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Viktor Schmidt (viktorianer)
Berlin
Berlin
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Die Jupiter Opposition war für mich bis jetzt nicht so erfolgreich :( Zwar gab es einige klare Nächte, aber kaum eine Nacht mit einem guten Seeing.

https://astro-viktorianer.blogspot.com/2018/05/der-jupiter-in-der-opposition-und-die.html

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Oh my Gourd Nebula (Sharpless 2-308)

Excuse me for the catchy name, I was so excited when i captured the first OIII frame I yelled OMG, and the penny dropped; I thought Oh my Gourd, so I decided to stick to this...

I started imaging this object in Feb 2017; all from home spent endless hours mostly frustrated with bad weather. I really wanted to get more Ha frames to enhance the red nebulosity but weather just wont allow me...and the object is becoming too low to image. Very pleased with the result, still I might continue imaging next year. Hope you like it
Capture details and high res image: https://astrob.in/334480/0
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Jupiter in Infrared from Hubble
Image Credit: +NASA, +European Space Agency, ESA, Hubble; Data: Michael Wong (UC Berkeley) et al.; Processing & License: Judy Schmidt
https://apod.nasa.gov/apod/ap180221.html

Jupiter looks a bit different in infrared light. To better understand Jupiter's cloud motions and to help NASA's robotic Juno spacecraft understand the Hubble Space Telescope is being directed to regularly image the entire Jovian giant. The colors of Jupiter being monitored go beyond the normal human visual range to include both ultraviolet and infrared light. Featured here in 2016, three bands of near-infrared light have been digitally reassigned into a mapped color image. Jupiter appears different in infrared partly because the amount of sunlight reflected back is distinct, giving differing cloud heights and latitudes discrepant brightnesess. Nevertheless, many familiar features on Jupiter remain, including the light zones and dark belts that circle the planet near the equator, the Great Red Spot on the lower left, and the string-of-pearls storm systems south of the Great Red Spot. The poles glow because high altitute haze there is energized by charged particles from Jupiter's magnetosphere. Juno has now completed 10 of 12 planned science orbits of Jupiter and continues to record data that are helping humanity to understand not only Jupiter's weather but what lies beneath Jupiter's thick clouds.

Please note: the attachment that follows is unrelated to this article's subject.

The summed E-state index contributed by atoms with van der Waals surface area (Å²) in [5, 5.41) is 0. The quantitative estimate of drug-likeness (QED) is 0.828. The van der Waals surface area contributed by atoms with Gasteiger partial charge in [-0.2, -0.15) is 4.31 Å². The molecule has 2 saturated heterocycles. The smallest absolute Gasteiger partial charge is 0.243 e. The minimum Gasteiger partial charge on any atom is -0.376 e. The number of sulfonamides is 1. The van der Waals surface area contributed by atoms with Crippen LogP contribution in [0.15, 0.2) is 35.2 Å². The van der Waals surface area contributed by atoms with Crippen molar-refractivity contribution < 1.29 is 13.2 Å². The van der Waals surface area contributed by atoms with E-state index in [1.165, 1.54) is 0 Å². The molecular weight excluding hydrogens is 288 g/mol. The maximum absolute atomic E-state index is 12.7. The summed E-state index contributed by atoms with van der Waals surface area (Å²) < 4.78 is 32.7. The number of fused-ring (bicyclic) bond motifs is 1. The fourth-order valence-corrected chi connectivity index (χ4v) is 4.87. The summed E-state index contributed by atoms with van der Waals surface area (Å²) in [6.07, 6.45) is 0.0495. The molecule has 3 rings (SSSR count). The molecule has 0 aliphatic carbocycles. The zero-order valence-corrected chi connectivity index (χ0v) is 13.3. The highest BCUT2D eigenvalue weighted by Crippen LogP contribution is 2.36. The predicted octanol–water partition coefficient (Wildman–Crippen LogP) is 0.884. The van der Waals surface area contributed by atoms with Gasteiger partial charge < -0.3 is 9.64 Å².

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Twinkle, twinkle, many stars! Several stars and distant galaxies are visible in this Hubble Space Telescope view of a galaxy cluster. The light from this cluster took more than 5 billion years to reach us, while the light of the more distant galaxies seen had to travel even longer than that, making this image an extremely old window into the far reaches of the universe. Take a closer look: http://go.nasa.gov/2C4KCxS
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🔵Hubble Sees Shrinking
Dark Spot on Neptune.

Neptune’s Dark Storms were first discovered in the 1980s by NASA’s Voyager 2 Spacecraft. Since then, only Hubble has had the sharpness in Blue Light to track these elusive features that have played a game of Peek-a-Boo over the years. Hubble found 2 Dark Storms that appeared in the Mid-1990s & then vanished. This latest Storm was first seen in 2015, ut is now shrinking.
Like Jupiter’s Great Red Spot (GRS), the Storm swirls in an Anti-Cyclonic direction & is dredging up Material from deep inside the Ice Giant Planet’s atmosphere. The elusive feature gives Astronomers a Unique opportunity to study Neptune’s deep winds, which can’t be directly measured. The Dark Spot Material may be Hydrogen Sulfide. “The Particles themselves are Still Highly Reflective; they are just slightly darker than the particles in the surrounding atmosphere,” said Dr. Joshua Tollefson, from the University of California, Berkeley.
Unlike Jupiter’s GRS, which has been visible for at least 200 years, Neptune’s Dark Vortices only last a few years. This is the first one that Actually has been photographed as it is dying. The Dark Vortex is behaving differently from what Planet-Watchers predicted.
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One small flare was seen by our solar-observing mission as it came from the Sun's only visible active region over the week around Feb. 7. The flare sputtered and spurted to eventually unleash this brief, bright flash. Learn more: http://go.nasa.gov/2BvlP53

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Last nights I spent some time in Gemini constellation to catch Eskimo Nebula. I did not expect its shape actually resembles head in parka so much :) Image below is composite of RGB data and narrowband images. Total exposure time is about 90 minutes. It was made at my backyard with Meade ACF 10" telescope and QHY163M camera on EQ6 mount. Thanks for viewing!
http://astrojolo.com/astrophotography/other-nebulae/eskimo-nebula/
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Heute etwas gefroren und wenig geschlafen! Ceres, Jupiter und Mars angeschaut und die beiden letzten versucht aufzunehmen. War schwierig...

https://astro-viktorianer.blogspot.de/2018/02/ceres-in-der-opposition.html
Ceres in der Opposition
Ceres in der Opposition
astro-viktorianer.blogspot.be

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Pferdekopfnebel mit NGC 2023 und NGC 2024
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